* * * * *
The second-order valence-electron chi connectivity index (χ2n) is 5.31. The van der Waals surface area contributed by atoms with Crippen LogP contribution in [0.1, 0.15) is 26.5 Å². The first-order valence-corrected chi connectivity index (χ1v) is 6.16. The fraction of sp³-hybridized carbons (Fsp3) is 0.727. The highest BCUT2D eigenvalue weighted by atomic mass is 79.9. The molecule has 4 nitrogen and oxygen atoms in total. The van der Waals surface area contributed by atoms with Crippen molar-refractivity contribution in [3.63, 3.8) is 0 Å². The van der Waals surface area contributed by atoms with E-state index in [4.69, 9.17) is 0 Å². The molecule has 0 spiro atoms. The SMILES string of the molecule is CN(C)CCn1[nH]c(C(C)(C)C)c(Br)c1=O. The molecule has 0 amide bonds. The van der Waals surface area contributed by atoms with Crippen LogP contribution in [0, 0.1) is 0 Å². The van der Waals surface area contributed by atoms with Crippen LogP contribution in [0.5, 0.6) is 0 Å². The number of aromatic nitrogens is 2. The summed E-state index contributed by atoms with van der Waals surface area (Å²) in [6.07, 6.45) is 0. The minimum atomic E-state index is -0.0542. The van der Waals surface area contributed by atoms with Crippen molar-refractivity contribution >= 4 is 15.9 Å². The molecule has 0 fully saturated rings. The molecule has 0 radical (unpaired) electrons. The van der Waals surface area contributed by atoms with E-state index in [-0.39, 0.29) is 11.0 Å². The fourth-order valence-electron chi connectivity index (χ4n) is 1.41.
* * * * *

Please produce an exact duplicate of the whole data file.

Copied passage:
The second-order valence-electron chi connectivity index (χ2n) is 5.31. The van der Waals surface area contributed by atoms with Crippen LogP contribution in [0.1, 0.15) is 26.5 Å². The first-order valence-corrected chi connectivity index (χ1v) is 6.16. The fraction of sp³-hybridized carbons (Fsp3) is 0.727. The highest BCUT2D eigenvalue weighted by atomic mass is 79.9. The molecule has 4 nitrogen and oxygen atoms in total. The van der Waals surface area contributed by atoms with Crippen molar-refractivity contribution in [3.63, 3.8) is 0 Å². The van der Waals surface area contributed by atoms with E-state index in [4.69, 9.17) is 0 Å². The molecule has 0 spiro atoms. The SMILES string of the molecule is CN(C)CCn1[nH]c(C(C)(C)C)c(Br)c1=O. The molecule has 0 amide bonds. The van der Waals surface area contributed by atoms with Crippen LogP contribution in [0, 0.1) is 0 Å². The van der Waals surface area contributed by atoms with Crippen LogP contribution in [0.5, 0.6) is 0 Å². The number of aromatic nitrogens is 2. The summed E-state index contributed by atoms with van der Waals surface area (Å²) in [6.07, 6.45) is 0. The minimum atomic E-state index is -0.0542. The van der Waals surface area contributed by atoms with Crippen molar-refractivity contribution >= 4 is 15.9 Å². The molecule has 0 fully saturated rings. The molecule has 0 radical (unpaired) electrons. The van der Waals surface area contributed by atoms with E-state index in [-0.39, 0.29) is 11.0 Å². The fourth-order valence-electron chi connectivity index (χ4n) is 1.41.